Interview with architect Ben Van Berkel
Ben Van Berkel is a Dutch architect responsible for more than 80 built projects across the globe. Van Berkel founded UNStudio in 1988 with carolinebos. He has also successfully designed a range of products, including lounge furniture, and door handles.
You have recently completed a major new station and masterplan in Arnhem after 20 years. How has the role of travel changed in that period?
Train travel has become faster and therefore much more attractive in recent years. In Europe we now have an international train network with high speed links, which means that we can travel between countries and cities much faster than was previously possible. This speed will also increase in the future, as new high speed lines are added to these networks. train stations themselves are also changing. They are becoming much richer spaces, with varied programs and greater urban and economic impact. They are now almost becoming destinations in themselves, rather than simply a means to an end.
Which aspects of the design were you most proud of?
I like that the design works. That it does what it promised. The feedback we are getting is that the public is really experiencing the concept of celebrating travel and that the design facilitates this. I mentioned before that speed is an important factor in encouraging people to use public transport, but travel is not just about getting from A to B in as little time as possible, it is also an experience. Infrastructural architecture plays a large role in facilitating this: it can help to amplify the theater of travel and take it beyond a prosaic experience. The transfer hall in Arnhem central is the key part of the master plan that plays with these ideas: it is the space in which everything comes together, the heart of the project where all flows converge and are organized. A certain dynamism can be created when architecture and the public come together and this is what makes this project special for me.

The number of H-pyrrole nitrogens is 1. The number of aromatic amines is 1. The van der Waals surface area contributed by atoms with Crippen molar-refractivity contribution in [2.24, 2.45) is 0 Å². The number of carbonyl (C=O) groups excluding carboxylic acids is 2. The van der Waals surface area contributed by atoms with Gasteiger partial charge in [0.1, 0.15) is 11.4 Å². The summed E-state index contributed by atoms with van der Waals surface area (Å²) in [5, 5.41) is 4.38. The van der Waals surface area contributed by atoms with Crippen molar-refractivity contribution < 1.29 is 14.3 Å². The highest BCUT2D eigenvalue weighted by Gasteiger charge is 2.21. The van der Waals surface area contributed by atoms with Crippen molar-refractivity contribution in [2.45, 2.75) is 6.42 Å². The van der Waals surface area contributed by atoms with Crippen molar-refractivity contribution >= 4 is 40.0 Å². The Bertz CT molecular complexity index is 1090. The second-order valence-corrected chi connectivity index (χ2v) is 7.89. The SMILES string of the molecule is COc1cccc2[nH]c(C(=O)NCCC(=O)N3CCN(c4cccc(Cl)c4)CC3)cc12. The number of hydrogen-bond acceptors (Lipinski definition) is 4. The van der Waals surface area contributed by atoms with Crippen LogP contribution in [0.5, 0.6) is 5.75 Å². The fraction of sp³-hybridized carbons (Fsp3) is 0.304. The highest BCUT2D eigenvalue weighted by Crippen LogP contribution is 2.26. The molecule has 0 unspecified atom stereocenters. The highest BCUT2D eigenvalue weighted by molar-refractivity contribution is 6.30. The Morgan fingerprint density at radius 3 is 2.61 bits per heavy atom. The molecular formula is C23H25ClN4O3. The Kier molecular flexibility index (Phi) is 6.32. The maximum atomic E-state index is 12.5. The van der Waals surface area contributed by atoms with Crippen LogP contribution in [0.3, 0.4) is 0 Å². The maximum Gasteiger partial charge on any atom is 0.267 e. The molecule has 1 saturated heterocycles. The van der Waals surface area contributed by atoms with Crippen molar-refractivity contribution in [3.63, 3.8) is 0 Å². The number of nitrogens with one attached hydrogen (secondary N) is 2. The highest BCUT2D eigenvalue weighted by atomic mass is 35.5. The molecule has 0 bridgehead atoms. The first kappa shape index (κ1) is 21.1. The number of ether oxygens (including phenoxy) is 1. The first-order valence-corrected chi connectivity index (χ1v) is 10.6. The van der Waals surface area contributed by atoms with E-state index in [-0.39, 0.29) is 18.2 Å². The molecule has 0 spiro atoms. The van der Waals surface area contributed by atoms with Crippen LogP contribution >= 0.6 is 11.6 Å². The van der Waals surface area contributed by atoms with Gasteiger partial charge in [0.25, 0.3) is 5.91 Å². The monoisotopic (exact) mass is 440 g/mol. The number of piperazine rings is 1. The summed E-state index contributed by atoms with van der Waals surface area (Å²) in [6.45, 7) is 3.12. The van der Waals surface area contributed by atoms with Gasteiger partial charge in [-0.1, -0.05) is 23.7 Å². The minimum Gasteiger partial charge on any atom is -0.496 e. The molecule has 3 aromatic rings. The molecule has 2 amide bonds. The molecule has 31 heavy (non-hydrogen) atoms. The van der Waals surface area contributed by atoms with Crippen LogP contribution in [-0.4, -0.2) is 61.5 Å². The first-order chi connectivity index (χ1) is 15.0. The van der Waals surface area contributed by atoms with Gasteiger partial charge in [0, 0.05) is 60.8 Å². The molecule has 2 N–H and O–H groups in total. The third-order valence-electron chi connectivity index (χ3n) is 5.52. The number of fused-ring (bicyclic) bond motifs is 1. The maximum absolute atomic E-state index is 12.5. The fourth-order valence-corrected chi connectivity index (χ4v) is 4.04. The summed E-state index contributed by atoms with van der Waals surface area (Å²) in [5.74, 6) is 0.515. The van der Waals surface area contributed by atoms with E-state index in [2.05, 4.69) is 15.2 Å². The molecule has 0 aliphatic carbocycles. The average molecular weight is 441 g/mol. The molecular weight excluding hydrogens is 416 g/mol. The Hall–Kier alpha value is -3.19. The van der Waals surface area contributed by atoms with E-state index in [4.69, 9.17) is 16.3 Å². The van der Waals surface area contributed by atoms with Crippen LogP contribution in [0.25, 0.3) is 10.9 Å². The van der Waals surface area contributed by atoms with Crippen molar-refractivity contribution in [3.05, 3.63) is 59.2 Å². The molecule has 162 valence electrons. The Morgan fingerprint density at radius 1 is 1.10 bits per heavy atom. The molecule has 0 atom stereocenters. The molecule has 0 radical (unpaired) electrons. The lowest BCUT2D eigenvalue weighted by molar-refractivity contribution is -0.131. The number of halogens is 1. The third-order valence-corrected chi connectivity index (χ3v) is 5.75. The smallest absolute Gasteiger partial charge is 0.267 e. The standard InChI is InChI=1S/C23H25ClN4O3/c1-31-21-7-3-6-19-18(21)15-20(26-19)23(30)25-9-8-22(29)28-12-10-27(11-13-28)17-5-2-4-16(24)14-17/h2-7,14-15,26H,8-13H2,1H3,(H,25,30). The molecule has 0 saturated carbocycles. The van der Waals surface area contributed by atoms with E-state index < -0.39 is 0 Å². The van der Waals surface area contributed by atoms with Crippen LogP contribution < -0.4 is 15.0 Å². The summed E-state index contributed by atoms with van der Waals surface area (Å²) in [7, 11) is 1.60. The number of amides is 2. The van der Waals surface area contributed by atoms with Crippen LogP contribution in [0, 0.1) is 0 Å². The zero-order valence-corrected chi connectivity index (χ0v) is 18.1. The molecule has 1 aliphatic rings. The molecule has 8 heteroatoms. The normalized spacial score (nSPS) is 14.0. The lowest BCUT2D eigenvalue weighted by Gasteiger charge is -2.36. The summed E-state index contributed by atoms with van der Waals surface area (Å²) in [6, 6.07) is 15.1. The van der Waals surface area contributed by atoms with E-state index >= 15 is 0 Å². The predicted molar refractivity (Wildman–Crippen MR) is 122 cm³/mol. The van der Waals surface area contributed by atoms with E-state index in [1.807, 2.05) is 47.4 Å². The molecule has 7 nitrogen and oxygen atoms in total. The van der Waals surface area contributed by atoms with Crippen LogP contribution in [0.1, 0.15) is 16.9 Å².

How do you see the future of travel developing, and what role does architecture have to play in that?
At UNStudio we refer to this as mobility+: an approach which also focuses on how we can stimulate the use of public transport. We can talk endlessly about making cars more sustainable, but we need to look at encouraging the use of other modes of transport in a far broader way. Arnhem central, for example, was a whole master plan. It resulted in a new and vibrant part of the city where living, working and leisure facilities are included to stimulate the use of the station and turn it into a transfer location: a hub for public transport of different kinds.
We believe that the phenomenon of the station should be changed as a typology into transfer locations with multiple programs. This means that we need to come up with new ideas for how we can support the users in these new environments and provide new types of comfort. We also need to learn to think about the whole passenger experience, not just the stations that start and conclude a journey, but also everything that happens in between, the whole network of travel.